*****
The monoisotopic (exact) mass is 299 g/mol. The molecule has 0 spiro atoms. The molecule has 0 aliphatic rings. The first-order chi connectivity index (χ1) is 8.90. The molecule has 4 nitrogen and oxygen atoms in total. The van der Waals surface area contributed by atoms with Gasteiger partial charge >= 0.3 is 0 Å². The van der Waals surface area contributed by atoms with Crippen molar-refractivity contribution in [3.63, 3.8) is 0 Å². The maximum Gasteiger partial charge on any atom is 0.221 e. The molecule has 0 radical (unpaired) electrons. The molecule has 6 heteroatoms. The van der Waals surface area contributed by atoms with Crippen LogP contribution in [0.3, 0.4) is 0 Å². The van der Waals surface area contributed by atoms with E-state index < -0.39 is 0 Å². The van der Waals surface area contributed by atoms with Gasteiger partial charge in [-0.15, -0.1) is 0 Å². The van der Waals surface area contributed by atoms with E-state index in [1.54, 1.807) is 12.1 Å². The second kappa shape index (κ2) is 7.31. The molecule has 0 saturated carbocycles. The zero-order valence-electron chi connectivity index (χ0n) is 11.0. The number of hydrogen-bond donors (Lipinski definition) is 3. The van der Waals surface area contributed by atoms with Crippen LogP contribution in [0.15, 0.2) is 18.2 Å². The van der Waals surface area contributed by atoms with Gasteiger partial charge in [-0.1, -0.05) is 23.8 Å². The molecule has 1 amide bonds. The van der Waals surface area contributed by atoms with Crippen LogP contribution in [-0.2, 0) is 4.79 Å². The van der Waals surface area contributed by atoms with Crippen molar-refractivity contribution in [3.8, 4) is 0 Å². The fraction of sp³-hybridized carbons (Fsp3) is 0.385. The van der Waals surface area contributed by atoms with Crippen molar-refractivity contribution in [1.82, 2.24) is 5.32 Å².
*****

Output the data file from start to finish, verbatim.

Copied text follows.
The monoisotopic (exact) mass is 299 g/mol. The molecule has 0 spiro atoms. The molecule has 0 aliphatic rings. The first-order chi connectivity index (χ1) is 8.90. The molecule has 4 nitrogen and oxygen atoms in total. The van der Waals surface area contributed by atoms with Gasteiger partial charge >= 0.3 is 0 Å². The van der Waals surface area contributed by atoms with Crippen molar-refractivity contribution in [3.63, 3.8) is 0 Å². The maximum Gasteiger partial charge on any atom is 0.221 e. The molecule has 0 radical (unpaired) electrons. The molecule has 6 heteroatoms. The van der Waals surface area contributed by atoms with Crippen LogP contribution in [0.3, 0.4) is 0 Å². The van der Waals surface area contributed by atoms with E-state index < -0.39 is 0 Å². The van der Waals surface area contributed by atoms with Gasteiger partial charge in [-0.15, -0.1) is 0 Å². The van der Waals surface area contributed by atoms with E-state index in [1.54, 1.807) is 12.1 Å². The second kappa shape index (κ2) is 7.31. The molecule has 0 saturated carbocycles. The zero-order valence-electron chi connectivity index (χ0n) is 11.0. The number of hydrogen-bond donors (Lipinski definition) is 3. The van der Waals surface area contributed by atoms with Crippen LogP contribution in [0.15, 0.2) is 18.2 Å². The van der Waals surface area contributed by atoms with Gasteiger partial charge in [-0.1, -0.05) is 23.8 Å². The molecule has 1 amide bonds. The van der Waals surface area contributed by atoms with Crippen LogP contribution in [-0.2, 0) is 4.79 Å². The van der Waals surface area contributed by atoms with Crippen molar-refractivity contribution in [3.8, 4) is 0 Å². The fraction of sp³-hybridized carbons (Fsp3) is 0.385. The van der Waals surface area contributed by atoms with Crippen molar-refractivity contribution in [1.82, 2.24) is 5.32 Å².